Friday, September 7, 2001... Greetings from Nephi, Utah, one of many places in this state to take its name from the Book of Mormon.  Around here, if it sounds Biblical but isn't, it probably came from Joseph Smith's, "revelation."

Began the day by returning to Cedar Breaks, where I finally got some use out of the light jacket I had brought alojng.  Cedar Breaks is almost two miles above sea level, along a road closed by snow six months of the year -- I once got into a snowball fight here on July 1.  After photographing the overlooks in the morning light, I continued on to Bryce Canyon.

Like Zion Canyon, Bryce has the makings of a traffic nightmare:  a single road, 18 miles long, with occasional turnoffs and parking areas.  So far at least, Bryce hasn't banned passenger cars.  Instead it tries to bribe visitors to take shuttle buses, offering $5 discounts off the park admission fee for those who do.  The Bryce shuttle buses are perfect for hard-core hikers, too -- they can follow trails from one viewpoint to the next without having to double back .

But unlike Zion, where most of the action is in the canyon itself, at Bryce visitors travel along the rim.  There's only one rim:  Bryce is technically an amphitheater rather than a canyon, with all the viewpoints facing east.  The park was named for 19th century settler Ebeneezer Bryce, who spent five years trying to farm here -- he described the canyon as "a hell of a place to lose a cow."

Queen's Garden Trail, Bryce Canyon N.P.

That's for sure.  Bryce's dominant features are endless series of "hoodoos," vertical orange and white formations carved from the rock.  From a distance they resemble rows of soldiers standing at attention.  Mile for mile, Bryce is the most photogenic place I've ever visited -- every angle of every viewpoint is unlike all the others, and unlike anything ever seen outside the park.  Numerous trails lead down among the hoodoos -- I hiked one of these trails, but a slightly sprained ankle (the result of sliding down a hill a little faster than I should have) put an end to the day's hiking.  Anyone interested in hiking or photography could easily spend a day and a half at Bryce.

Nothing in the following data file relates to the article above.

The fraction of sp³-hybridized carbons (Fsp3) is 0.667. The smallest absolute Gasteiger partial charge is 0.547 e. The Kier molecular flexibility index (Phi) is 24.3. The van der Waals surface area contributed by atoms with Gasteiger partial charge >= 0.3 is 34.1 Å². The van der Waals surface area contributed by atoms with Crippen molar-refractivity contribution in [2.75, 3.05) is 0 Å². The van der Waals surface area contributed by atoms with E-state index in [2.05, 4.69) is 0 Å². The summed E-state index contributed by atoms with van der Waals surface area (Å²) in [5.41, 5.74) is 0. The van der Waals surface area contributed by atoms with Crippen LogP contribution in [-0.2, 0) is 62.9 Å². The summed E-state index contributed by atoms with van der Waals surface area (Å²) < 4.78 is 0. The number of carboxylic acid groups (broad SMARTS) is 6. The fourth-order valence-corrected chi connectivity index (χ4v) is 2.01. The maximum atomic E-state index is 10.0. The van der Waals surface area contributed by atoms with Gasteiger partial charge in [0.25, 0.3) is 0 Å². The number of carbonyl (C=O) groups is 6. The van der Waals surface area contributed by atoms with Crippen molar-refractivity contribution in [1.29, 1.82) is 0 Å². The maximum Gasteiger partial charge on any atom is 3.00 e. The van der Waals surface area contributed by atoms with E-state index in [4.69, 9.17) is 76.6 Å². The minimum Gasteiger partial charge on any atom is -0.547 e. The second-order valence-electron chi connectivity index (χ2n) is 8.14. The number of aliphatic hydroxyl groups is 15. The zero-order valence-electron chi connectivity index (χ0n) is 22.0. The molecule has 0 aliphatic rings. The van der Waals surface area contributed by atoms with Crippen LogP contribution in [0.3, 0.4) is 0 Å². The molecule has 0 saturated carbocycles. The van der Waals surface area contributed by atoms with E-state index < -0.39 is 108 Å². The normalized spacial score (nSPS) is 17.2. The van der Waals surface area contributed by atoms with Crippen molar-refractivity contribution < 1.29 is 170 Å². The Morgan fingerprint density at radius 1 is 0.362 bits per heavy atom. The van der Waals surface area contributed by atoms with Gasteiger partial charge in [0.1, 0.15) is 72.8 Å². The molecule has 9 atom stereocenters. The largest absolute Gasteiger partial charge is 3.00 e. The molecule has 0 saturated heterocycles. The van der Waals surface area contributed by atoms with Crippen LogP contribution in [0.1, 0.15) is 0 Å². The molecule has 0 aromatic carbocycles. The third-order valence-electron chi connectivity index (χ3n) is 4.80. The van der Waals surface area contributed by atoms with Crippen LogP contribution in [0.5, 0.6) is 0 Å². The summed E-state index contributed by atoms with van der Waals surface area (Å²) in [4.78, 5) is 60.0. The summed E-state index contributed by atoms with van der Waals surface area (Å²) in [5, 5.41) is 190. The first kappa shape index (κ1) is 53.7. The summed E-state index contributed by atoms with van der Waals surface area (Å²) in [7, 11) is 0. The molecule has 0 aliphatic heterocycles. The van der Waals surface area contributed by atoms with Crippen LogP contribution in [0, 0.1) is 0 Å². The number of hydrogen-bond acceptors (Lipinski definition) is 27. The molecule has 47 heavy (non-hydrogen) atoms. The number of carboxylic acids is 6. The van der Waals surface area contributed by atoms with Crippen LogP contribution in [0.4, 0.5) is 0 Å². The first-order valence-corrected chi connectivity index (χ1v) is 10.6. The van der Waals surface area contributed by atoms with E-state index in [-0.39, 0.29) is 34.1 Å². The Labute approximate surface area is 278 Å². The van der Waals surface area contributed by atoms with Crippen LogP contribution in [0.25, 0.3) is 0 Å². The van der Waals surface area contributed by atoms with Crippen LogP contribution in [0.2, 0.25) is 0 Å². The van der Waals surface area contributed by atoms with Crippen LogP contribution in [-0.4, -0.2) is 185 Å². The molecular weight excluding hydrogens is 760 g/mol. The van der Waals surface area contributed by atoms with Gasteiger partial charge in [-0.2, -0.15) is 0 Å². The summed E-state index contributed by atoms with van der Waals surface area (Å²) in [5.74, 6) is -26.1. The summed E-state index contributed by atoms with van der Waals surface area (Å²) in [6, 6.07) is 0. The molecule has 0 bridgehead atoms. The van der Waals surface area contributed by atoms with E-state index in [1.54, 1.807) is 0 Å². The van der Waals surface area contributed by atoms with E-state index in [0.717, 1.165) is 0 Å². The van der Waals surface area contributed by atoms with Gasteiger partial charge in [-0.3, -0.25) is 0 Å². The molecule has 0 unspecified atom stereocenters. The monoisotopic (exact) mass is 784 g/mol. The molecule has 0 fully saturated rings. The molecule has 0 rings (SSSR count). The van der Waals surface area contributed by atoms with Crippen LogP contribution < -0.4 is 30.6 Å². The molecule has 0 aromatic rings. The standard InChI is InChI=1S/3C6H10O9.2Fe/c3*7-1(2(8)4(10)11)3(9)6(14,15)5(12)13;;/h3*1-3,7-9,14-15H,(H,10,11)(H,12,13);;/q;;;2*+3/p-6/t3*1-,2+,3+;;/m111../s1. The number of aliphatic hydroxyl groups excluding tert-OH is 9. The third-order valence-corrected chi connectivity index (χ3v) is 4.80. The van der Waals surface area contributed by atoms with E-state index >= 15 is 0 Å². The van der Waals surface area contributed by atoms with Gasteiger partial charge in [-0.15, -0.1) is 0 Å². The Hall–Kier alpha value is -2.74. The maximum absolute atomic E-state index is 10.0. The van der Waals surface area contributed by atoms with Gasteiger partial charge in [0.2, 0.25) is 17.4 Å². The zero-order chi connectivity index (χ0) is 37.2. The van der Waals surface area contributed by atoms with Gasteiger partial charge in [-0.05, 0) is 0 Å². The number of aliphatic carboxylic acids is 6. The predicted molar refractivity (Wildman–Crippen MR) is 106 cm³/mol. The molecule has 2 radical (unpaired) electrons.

From the park, I followed SR 12 north and east toward Capitol Reef National Park, the eighth and last national park of the trip.  En route I passed Utah's Kodachrome Basin State Park, the only natural feature I know that bears the name of a commercial product.  The state and federal governments may be missing a bet here:  think of the sponsoring and naming-rights opportunities!  I could have started the trip in Enron Yellowstone Park, driven the Goodyear Loop around the park, stopped at the Evian Upper Falls of the Yellowstone and Met Life Old Faithful, then departed for the Hooters Grand Tetons...

The 2-1/2 hour drive to Capitol Reef passes through the brand new Grand Staircase-Escalante National Monument, featuring still more spectacular scenery.  Capitol Reef itself is named for a domed formation resembling the U.S. Capitol, part of a giant wrinkle in the earth's crust called the Waterpocket Fold.  From overlooks and the park road, the cliffs on one side of the park seem to have been constructed on a 15-degree angle.  The site also contains Indian petroglyphs and the remains of the pioneer Mormon settlement of Fruita, named for the trees that continue to provide fresh, wholesome snacks for park visitors.

Park drive, Capitol Reef N.P.

Left Capitol Reef at about 6:15, then followed back roads for 3-1/2 hours to my motel.  En route I passed through numerous Mormon towns, immediately recognizable for their wide main streets, before reaching what may be the only motel in the state that doesn't have a Book of Mormon right next to the Gideon Bible.  On to Salt Lake City in the morning...and home tomorrow afternoon!  I plan to sleep most of Sunday...

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